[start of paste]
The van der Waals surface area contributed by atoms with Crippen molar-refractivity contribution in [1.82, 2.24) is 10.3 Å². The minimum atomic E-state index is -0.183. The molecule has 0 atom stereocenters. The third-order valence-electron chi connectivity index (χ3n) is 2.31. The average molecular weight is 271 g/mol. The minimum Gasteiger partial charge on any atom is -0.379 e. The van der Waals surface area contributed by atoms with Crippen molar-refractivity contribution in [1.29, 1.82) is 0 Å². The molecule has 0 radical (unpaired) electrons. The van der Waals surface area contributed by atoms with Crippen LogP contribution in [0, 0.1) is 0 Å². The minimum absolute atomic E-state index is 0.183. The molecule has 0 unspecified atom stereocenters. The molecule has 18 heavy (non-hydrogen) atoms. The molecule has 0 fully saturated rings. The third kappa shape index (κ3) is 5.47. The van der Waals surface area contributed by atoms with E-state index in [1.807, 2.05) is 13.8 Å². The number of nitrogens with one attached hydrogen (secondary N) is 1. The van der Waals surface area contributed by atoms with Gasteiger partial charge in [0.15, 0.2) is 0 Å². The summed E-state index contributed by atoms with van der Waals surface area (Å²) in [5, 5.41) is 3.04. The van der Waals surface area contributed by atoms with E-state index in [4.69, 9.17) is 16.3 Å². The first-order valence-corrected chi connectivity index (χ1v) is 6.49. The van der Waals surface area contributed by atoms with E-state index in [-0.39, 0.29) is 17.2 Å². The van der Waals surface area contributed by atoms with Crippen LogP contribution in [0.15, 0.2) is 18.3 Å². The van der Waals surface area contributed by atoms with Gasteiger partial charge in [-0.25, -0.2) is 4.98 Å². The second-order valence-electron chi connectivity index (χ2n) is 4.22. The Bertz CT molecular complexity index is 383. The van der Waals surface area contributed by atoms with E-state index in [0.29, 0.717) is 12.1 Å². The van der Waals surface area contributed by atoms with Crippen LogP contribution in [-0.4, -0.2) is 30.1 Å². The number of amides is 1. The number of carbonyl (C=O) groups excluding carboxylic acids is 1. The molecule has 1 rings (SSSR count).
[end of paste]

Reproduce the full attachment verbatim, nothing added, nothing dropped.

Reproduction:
The van der Waals surface area contributed by atoms with Crippen molar-refractivity contribution in [1.82, 2.24) is 10.3 Å². The minimum atomic E-state index is -0.183. The molecule has 0 atom stereocenters. The third-order valence-electron chi connectivity index (χ3n) is 2.31. The average molecular weight is 271 g/mol. The minimum Gasteiger partial charge on any atom is -0.379 e. The van der Waals surface area contributed by atoms with Crippen molar-refractivity contribution in [1.29, 1.82) is 0 Å². The molecule has 0 radical (unpaired) electrons. The van der Waals surface area contributed by atoms with Crippen LogP contribution in [0, 0.1) is 0 Å². The minimum absolute atomic E-state index is 0.183. The molecule has 0 unspecified atom stereocenters. The molecule has 18 heavy (non-hydrogen) atoms. The molecule has 0 fully saturated rings. The third kappa shape index (κ3) is 5.47. The van der Waals surface area contributed by atoms with E-state index in [1.807, 2.05) is 13.8 Å². The number of nitrogens with one attached hydrogen (secondary N) is 1. The van der Waals surface area contributed by atoms with Gasteiger partial charge in [0.15, 0.2) is 0 Å². The summed E-state index contributed by atoms with van der Waals surface area (Å²) in [5, 5.41) is 3.04. The van der Waals surface area contributed by atoms with E-state index in [4.69, 9.17) is 16.3 Å². The first-order valence-corrected chi connectivity index (χ1v) is 6.49. The van der Waals surface area contributed by atoms with E-state index in [-0.39, 0.29) is 17.2 Å². The van der Waals surface area contributed by atoms with Crippen LogP contribution in [0.15, 0.2) is 18.3 Å². The van der Waals surface area contributed by atoms with Gasteiger partial charge in [-0.25, -0.2) is 4.98 Å². The second-order valence-electron chi connectivity index (χ2n) is 4.22. The Bertz CT molecular complexity index is 383. The van der Waals surface area contributed by atoms with E-state index in [0.29, 0.717) is 12.1 Å². The van der Waals surface area contributed by atoms with Crippen LogP contribution in [-0.4, -0.2) is 30.1 Å². The number of amides is 1. The number of carbonyl (C=O) groups excluding carboxylic acids is 1. The molecule has 1 rings (SSSR count).